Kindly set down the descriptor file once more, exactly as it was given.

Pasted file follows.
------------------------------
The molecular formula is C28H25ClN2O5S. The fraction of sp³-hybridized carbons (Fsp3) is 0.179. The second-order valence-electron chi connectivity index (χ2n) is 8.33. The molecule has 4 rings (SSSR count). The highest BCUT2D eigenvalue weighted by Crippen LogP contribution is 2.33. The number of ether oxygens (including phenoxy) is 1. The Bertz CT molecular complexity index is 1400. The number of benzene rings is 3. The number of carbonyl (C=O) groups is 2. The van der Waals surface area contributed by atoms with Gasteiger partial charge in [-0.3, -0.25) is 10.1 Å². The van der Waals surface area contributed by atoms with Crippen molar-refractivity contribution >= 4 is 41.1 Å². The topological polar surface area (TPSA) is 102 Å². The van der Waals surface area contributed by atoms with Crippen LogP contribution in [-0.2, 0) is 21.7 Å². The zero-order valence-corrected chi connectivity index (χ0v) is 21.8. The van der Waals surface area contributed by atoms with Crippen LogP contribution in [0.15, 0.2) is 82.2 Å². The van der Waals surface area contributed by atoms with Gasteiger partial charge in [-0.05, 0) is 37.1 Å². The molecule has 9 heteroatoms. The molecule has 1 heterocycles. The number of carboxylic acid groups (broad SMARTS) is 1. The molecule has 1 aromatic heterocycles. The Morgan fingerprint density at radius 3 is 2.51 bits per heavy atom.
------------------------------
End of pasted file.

The molecular formula is C28H25ClN2O5S. The fraction of sp³-hybridized carbons (Fsp3) is 0.179. The second-order valence-electron chi connectivity index (χ2n) is 8.33. The molecule has 4 rings (SSSR count). The highest BCUT2D eigenvalue weighted by Crippen LogP contribution is 2.33. The number of ether oxygens (including phenoxy) is 1. The Bertz CT molecular complexity index is 1400. The number of benzene rings is 3. The number of carbonyl (C=O) groups is 2. The van der Waals surface area contributed by atoms with Gasteiger partial charge in [-0.3, -0.25) is 10.1 Å². The van der Waals surface area contributed by atoms with Crippen molar-refractivity contribution >= 4 is 41.1 Å². The topological polar surface area (TPSA) is 102 Å². The van der Waals surface area contributed by atoms with Crippen LogP contribution in [-0.2, 0) is 21.7 Å². The zero-order valence-corrected chi connectivity index (χ0v) is 21.8. The van der Waals surface area contributed by atoms with Crippen LogP contribution in [0.15, 0.2) is 82.2 Å². The van der Waals surface area contributed by atoms with Gasteiger partial charge in [-0.05, 0) is 37.1 Å². The molecule has 9 heteroatoms. The molecule has 1 heterocycles. The number of carboxylic acid groups (broad SMARTS) is 1. The molecule has 1 aromatic heterocycles. The Morgan fingerprint density at radius 3 is 2.51 bits per heavy atom.